The database that backs our software product has a table design like the following:

ID    Name    Parts
1     One     12345
2     Two     12346
3     Three   12347

ID      TableID  Collection
12345   1;1      1;2
12346   1;1      3;4
12347   1;2;2    5;1;2

ID     Name
1      TestOne
2      TestTwo
3      TestThree
4      TestFour
5      TestFive

1      SubPartOne
2      SubPartOne

From the above example, each Position has a collection of Parts, but these are mapped generically (without foreign key constraints) into the Collections table. The Collections table keeps track of all relationships between all objects, not just between the example tables shown above, and will be used any time a collection is used.

That means that if I want to get the Position with ID 1, and all of its parts. I have to do three queries:

SELECT * FROM Positions WHERE ID = 1
SELECT * FROM Collections WHERE ID = 12345

Split the string by the semicolons


The advantages of the current approach are:

  • A collection of something can actually be selected from more than table. For example, if SubPart inherits from Part, and position contains a list of Parts, this will be handled OK.

The disadvantages of the current approach are:

  • Speed? We need to do many queries to load data.

  • The Collections table is the largest or second largest table in our database.

  • No support from ORM frameworks? We are looking at switching our persistency layer to use EF or NHibernate etc. but I don't believe our current design will be supported by any of these frameworks.

My questions are:

  • Is there advantages or disadvantages to this approach that I haven't listed?

  • Is this design familiar to people and if so, does it have a name?

  • If the design is familiar, is it supported by out of the box ORM frameworks?

  • 8
    That Collections table is a terrible idea IMHO. How do you know in your example which ID to look for? Instead, you have to search into a semicolon-separated list, which (slightly depending on your RDBMS) will not perform well. Then how do you keep data integrity? Apart from a rather fat trigger I don't see any other possibility - that won't make insertions and updates fast. I understand that creating many junction tables don't look great at first, but it would solve the above mentioned problems immediately.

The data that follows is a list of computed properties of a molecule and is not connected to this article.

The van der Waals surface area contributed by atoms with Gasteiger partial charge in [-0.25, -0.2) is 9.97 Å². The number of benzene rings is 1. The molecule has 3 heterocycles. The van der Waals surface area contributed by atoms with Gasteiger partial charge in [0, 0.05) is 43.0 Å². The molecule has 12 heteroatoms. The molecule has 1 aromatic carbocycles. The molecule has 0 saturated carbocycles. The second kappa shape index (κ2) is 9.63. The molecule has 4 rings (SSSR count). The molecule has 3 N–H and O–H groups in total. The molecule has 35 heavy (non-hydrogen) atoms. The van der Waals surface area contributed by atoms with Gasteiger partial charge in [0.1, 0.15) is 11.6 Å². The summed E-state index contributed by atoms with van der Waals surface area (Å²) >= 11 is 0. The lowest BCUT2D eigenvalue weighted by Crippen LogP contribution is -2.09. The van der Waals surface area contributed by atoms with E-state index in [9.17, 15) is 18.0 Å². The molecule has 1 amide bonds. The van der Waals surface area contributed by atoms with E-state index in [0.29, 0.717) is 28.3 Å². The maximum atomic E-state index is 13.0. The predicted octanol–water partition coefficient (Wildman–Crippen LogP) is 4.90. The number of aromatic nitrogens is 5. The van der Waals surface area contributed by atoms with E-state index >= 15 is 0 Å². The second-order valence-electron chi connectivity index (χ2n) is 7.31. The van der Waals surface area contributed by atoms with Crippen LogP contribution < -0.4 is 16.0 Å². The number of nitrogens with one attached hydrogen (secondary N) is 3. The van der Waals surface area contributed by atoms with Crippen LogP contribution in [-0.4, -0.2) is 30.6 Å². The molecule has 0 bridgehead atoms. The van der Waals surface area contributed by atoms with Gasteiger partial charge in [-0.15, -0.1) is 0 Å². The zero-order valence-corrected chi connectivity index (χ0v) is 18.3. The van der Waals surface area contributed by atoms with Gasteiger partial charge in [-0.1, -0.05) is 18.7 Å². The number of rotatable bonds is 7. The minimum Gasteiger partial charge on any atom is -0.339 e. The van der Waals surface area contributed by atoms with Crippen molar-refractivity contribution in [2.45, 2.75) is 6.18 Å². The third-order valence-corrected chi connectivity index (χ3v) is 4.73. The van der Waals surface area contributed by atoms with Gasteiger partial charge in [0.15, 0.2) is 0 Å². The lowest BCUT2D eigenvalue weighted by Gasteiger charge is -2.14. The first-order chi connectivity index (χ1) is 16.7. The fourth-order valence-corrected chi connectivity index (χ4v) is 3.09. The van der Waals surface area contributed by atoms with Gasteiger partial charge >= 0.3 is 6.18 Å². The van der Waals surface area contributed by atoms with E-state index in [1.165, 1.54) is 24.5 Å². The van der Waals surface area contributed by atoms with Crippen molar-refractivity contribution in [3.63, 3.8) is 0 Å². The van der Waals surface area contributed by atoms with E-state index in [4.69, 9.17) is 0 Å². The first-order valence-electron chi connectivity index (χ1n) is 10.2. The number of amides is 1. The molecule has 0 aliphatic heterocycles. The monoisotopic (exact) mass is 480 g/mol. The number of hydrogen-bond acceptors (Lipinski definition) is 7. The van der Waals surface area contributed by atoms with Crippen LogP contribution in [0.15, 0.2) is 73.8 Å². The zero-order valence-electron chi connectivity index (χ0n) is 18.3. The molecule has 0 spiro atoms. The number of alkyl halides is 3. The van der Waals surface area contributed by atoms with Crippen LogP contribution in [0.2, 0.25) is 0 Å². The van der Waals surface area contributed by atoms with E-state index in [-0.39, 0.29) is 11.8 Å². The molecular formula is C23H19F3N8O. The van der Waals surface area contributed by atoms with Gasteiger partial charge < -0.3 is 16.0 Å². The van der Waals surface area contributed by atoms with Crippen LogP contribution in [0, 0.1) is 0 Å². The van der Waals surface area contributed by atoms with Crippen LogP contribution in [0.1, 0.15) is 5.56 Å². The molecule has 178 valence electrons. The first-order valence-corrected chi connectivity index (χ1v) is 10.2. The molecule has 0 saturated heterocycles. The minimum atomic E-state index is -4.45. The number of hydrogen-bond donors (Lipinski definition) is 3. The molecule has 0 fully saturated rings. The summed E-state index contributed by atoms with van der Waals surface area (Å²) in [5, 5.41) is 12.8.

– dezso
    Feb 26, 2013 at 10:00
  • 3
    It is described and named in this book in chapter 2.2. Use the "Click to LOOK INSIDE" to view. Feb 26, 2013 at 10:08
  • 2
    @MikaelEriksson I think that this design is actually a combination of two anti-patterns, comma-separated-columns and EAV. Feb 26, 2013 at 13:21
  • 1
    @ypercube: Not only that, but it is two antipatterns in pursuit of a third (ORM) Mar 2, 2013 at 15:12

2 Answers 2


I don't know if this design has a name, but it is:

  • horrible to retrieve data with,

  • horrible to modify,

  • impossible to guarantee referential integrity.

Can't think of any advantage, but if I could, I'm sure none would trump these three.

Multiple many-to-many tables would be much better compared to this design, although I won't insist that would be the only alternative.

  • 2
    I think the advantage is to occupy a programmer's time to make any changes so that he can get paid a lot (so long as he is not discovered)
    – ETL
    Feb 26, 2013 at 14:46

On PostgreSQL I could probably actually make a design like this work, guaranteeing referential integrity, read performance, and the like. This being said I see some very significant problems here that may have evaded review. I would heartily endorse the recommendation to do something, anything, else.

The first is that your csv columns have variable arity, meaning it isn't clear at all to me what that 3-way join means, and so this is a significant problem.

Secondly, while I am pretty sure I could get referential integrity to be enforced in such a design using PostgreSQL, there are a few really nasty corner cases there which would just have to be locked out, or else one would have to resort to performance-killing tricks.

I am referring of course to what happens when you delete a part, subpart, position, etc. If you do this you have to search your collections table to check this, and that isn't good.

Now, if you are using any database which does not have the rich indexing capabilities that PostgreSQL has, you are going to run into performance issues as well. Making this work and perform adequately under read-only queries, however, would take an expert, and that's a very strong disadvantage. Indeed anyone who can make it work knows better than to try.

Your speed issues are only going to likely get worse.

tl;dr: This is a good way to use up all your time learning the internals of your database and for no practical gains. Please do everyone a favor and adopt a different solution.

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